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Arne answers your questions

I had a good chat with U.S. Education Secretary Arne Duncan this morning at his office. He had other important duties, but I would not let him go until he addressed each and every one of the questions sent in by readers last night and this morning. (Sorry, I missed questions that came in after 8:30 a.m. I had to get going. You know what D.C. traffic is like in the rain.) Here is what he said. I think most of his answers can be summed up as "we're handing out $4.35 billion in stimulus funds for innovation, and if we do it properly we will help solve a lot of problems."

From mhallet1: Ask him how he is coming on national Algebra I standards.

Duncan said that was the job of the group of 48 states and the Districts working to produce common standards. He said he is following their progress with great interest, but at the moment it is a state, not a federal, project.

From nicheVC: Disclosure: I spent the first 15 years of my career as an education practitioner, the last 10 investing in and discerning how the private sector might bring innovation and efficacy to the same.

With respect to technological/pedagogical evolution and macroeconomic/political inflection point, there has not been a better time in recent decades to invest in education. This assumes the money and efforts are spent wisely, efficiently.

How will you ensure that the declared ARRA/RTTT monies and corresponding decision making is decentralized into the hands of the battle worn administrators, teachers/professors who run our countries schools, colleges and universities and who might benefit from novel, heretofore unimplemented solutions to their problems?

In decentralizing the above stimulus monies, what line item stipulations will the DOE make in recognizing the need for novel approaches from those service and technology providers outside the public sector who have the best chance of creating near term positive disruption?

He said the "local buy-in" will be a very important part of the department's review of Race To The Top proposals. The whole idea is to encourage novel approaches by the people who deal directly with students.


From aceproffitt: Ask him how any future NCLB will account for student attendance and mobility rates. One of the nasty secrets of NCLB is that teachers cannot help students who aren't enrolled most of the year or are always out of school or who are suspended for assault. When I taught in the inner city, that was a huge problem. I was statistically responsible for students who could not be found. Likewise, ask if any future proposal will force states to assess a school over its whole population. One of the current problems in Tennessee is that high schools are really only assessed on four exams: Algebra I, English II, Biology, and a writing exam given in the middle of the 11th grade. The other courses/teachers have less "buy-in."

All those issues, he said, are an important part of the work his staff, and congressional staffs, are doing now on the replacement for No Child Left Behind. The department's assistant secretary for communications and outreach, Peter Cunningham, had an interesting idea for a way Class Struggle readers could participate in the labeling of the new act. I will put up a post on this Saturday morning, or next week if I forget.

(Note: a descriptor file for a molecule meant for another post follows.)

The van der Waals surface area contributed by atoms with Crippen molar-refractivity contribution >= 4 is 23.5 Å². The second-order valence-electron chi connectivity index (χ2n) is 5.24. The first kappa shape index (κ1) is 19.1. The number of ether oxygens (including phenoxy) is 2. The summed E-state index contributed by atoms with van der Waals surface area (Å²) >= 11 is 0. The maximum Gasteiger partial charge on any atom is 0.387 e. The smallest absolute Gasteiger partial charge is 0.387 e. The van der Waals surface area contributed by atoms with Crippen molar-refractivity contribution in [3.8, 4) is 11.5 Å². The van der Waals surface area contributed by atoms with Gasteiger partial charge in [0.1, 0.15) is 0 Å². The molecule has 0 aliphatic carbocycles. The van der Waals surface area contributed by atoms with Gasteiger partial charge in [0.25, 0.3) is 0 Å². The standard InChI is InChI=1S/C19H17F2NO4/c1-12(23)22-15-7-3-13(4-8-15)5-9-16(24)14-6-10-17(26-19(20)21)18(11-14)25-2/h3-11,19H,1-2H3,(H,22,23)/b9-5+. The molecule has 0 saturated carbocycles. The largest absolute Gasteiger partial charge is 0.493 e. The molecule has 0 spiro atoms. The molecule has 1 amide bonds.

From rexxNYC: Ask him where he thinks the most succesful 'accountabilty systems' are?

Ask him if he thinks NYCs 'accountability system' is creating measurable progress? Ask if he has reviewed TUDA (NAEP) for math and reading in NYC since Bloomberg took office? Math only up 2% since 2002 and reading up 0% since then.

Is he aware that in the 6 years before Bloomberg took office, NYS improved 4 times as much on NAEP as it has since?

Does he think NYC should be giving out performance based bonuses based on NYS tests that are curved lower each year and when no measurable improvement is being shown in the system-as-a-whole?

He said he has seen the data you mentioned and is interested in this issue. Massachusetts' state test results seem to track well with NAEP, he said. He said he was also impressed to see Florida showing both increases in achievement and narrowing of the achievement gap.

From deealpert: Ask Arne what USDOE is doing, and intends to do in the future, especially via the USDOE's OIG, to insure that states' data is accurate, legitimately verified and reliable. 'Cause right now, it isn't, and most of what USDOE publishes is guestimate, at best.

Big, sophisticated IT systems don't mean a thing when the data inputted is fiction. Or, as our computer friends, say, "GIGO" - Garbage In: Garbage Out. There's no sense encouraging them, or using federal funds to pay for them, when the output is often simply laughable.

All such flaws will figure in who gets the RTTT money and who doesn't, he said.

From MannyThinks: Kids need fundamentals to start their education. However, they need critical thinking skills to get ready for college, a real job, & life beyond high school.

Teachers seems to often be left behind when understanding & using technology to teach and engage students.

Ask the EdSec how we can keep K-12 education innovative?

The more creative the lessons, the harder they are to evaluate with old testing methods.

How do we measure the success of lessons that promote innovative critical thinking in K-12 education?

"We want to reward success," he said. That means that state proposals that have a good chance of encouraging the kind of creativity you mention will have an advantage.

From philipnobile: Secretary Duncan: You cooperated with Steven Levitt's investigation of teacher and principal cheating on high stakes tests when you ran Chicago Public Schools. Levitt's dismaying findings were reported in "Freakonomics." As a NYC high school teacher I have blown the whistle on test tampering which is not only rampant in our schools, but also covered up by the DOE and UFT which exploits rising counterfeit scores for their own ends. Since RttT rates
schools and teachers on test scores, what will you do to stop the fakery which only
cheats our students? Blind grading is the answer.


He said this too is one of the issues that will affect who gets what from the Race To The Top fund.

By Jay Mathews  | November 12, 2009; 3:05 PM ET
Categories:  Jay on the Web  
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Next: Bracey's last report--trashing our educational assumptions

Comments